Monday, March 21, 2005

377: EVOLUTION: Fossil Horses--Evidence for Evolution -- MacFadden 307 (5716): 1728 -- Science

EVOLUTION: Fossil Horses--Evidence for Evolution -- MacFadden 307 (5716): 1728 -- Science:

Fossil horses have held the limelight as evidence for evolution for several reasons. First, the familiar modern Equus is a beloved icon that provides a model for understanding its extinct relatives. Second, horses are represented by a relatively continuous and widespread 55-My evolutionary sequence. And third, important fossils continue to be discovered and new techniques developed that advance our knowledge of the Family Equidae. The fossil horse sequence is likely to remain a popular example of a phylogenetic pattern resulting from the evolutionary process.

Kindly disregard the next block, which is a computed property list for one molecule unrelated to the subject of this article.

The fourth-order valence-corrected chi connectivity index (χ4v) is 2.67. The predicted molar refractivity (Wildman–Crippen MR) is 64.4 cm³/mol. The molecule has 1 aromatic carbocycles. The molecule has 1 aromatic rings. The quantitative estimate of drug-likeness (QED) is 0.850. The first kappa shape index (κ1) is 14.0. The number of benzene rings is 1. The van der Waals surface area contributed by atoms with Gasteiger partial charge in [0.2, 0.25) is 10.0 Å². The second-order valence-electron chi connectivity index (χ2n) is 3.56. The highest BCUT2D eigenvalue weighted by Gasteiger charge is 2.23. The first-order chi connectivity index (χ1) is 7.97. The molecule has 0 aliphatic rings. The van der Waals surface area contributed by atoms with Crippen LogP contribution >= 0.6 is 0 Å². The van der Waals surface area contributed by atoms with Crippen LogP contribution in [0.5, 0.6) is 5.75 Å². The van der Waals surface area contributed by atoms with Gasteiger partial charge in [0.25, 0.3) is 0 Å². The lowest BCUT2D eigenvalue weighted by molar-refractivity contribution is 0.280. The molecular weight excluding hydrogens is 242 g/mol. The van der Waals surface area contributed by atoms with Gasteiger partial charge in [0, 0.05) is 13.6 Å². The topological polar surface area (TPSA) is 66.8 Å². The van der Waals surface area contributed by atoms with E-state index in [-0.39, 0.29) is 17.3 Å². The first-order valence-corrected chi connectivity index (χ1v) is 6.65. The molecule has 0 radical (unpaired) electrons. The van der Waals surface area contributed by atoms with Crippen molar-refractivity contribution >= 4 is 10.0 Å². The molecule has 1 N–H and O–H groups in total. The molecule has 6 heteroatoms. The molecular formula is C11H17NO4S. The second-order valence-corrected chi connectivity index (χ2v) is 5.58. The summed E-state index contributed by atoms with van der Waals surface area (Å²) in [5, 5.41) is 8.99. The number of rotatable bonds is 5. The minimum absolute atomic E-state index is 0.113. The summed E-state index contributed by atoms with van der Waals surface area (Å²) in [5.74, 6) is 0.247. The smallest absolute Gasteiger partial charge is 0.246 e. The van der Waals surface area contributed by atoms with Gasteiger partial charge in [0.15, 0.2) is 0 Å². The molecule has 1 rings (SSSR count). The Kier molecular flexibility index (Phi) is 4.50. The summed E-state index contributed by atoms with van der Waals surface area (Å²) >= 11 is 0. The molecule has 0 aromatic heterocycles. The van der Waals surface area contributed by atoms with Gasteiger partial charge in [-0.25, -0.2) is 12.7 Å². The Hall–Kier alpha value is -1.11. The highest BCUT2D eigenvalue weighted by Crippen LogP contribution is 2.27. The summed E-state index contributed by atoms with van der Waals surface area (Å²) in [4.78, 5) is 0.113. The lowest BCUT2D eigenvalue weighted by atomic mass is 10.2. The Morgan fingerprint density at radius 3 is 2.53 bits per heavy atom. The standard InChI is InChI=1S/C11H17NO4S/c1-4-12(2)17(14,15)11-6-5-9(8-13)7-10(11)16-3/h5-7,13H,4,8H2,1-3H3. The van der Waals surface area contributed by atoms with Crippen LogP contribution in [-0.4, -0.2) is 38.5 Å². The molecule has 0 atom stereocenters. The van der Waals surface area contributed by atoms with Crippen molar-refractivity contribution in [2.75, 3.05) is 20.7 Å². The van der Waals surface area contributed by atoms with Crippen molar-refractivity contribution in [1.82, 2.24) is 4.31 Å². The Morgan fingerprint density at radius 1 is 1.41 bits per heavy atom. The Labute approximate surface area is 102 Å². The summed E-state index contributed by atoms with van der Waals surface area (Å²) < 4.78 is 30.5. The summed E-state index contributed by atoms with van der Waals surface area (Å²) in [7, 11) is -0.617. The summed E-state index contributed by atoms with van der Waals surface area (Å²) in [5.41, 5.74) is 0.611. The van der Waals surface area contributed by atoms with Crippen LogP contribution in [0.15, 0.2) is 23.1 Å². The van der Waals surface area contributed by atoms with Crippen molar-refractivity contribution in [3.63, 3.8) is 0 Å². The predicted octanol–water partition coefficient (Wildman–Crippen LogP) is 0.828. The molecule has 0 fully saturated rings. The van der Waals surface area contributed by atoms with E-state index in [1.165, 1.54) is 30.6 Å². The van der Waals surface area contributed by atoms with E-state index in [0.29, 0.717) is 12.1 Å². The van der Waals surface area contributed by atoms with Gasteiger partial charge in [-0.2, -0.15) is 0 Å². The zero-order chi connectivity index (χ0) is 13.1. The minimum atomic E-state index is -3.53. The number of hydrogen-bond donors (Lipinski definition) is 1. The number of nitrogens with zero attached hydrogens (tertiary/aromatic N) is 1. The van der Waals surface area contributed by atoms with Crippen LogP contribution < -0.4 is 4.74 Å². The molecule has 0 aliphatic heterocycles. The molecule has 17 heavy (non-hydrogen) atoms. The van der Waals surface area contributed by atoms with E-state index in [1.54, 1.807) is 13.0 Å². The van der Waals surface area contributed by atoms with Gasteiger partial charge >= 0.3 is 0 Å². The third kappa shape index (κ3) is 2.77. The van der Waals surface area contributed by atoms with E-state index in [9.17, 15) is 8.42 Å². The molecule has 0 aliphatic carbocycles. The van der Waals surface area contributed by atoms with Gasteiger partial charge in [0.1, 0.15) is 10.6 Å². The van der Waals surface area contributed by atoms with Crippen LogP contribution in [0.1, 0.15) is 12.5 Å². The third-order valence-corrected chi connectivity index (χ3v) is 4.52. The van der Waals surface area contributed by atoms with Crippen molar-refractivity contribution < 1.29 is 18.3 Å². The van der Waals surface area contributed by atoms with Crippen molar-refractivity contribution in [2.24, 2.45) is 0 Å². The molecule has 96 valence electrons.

The article discusses some of the scientific history of the study of horse evolution, and presents a thorough review of the state of knowledge about the evolution of horses. More at Pharyngula.

What's interesting about horses is that they are a once diverse lineage now represented by a few species. That gives the impression of directionality to their evolution, a pattern not supported by the data or the theory.

In particular, while the story of horse evolution was once seen as a linear increase in size, it is now clear that there was a period of relative stasis in sizes, followed by a wide diversity of horse sizes. Extinctions eliminated much of that variation along the way, leaving the impression of direction instead of diversity.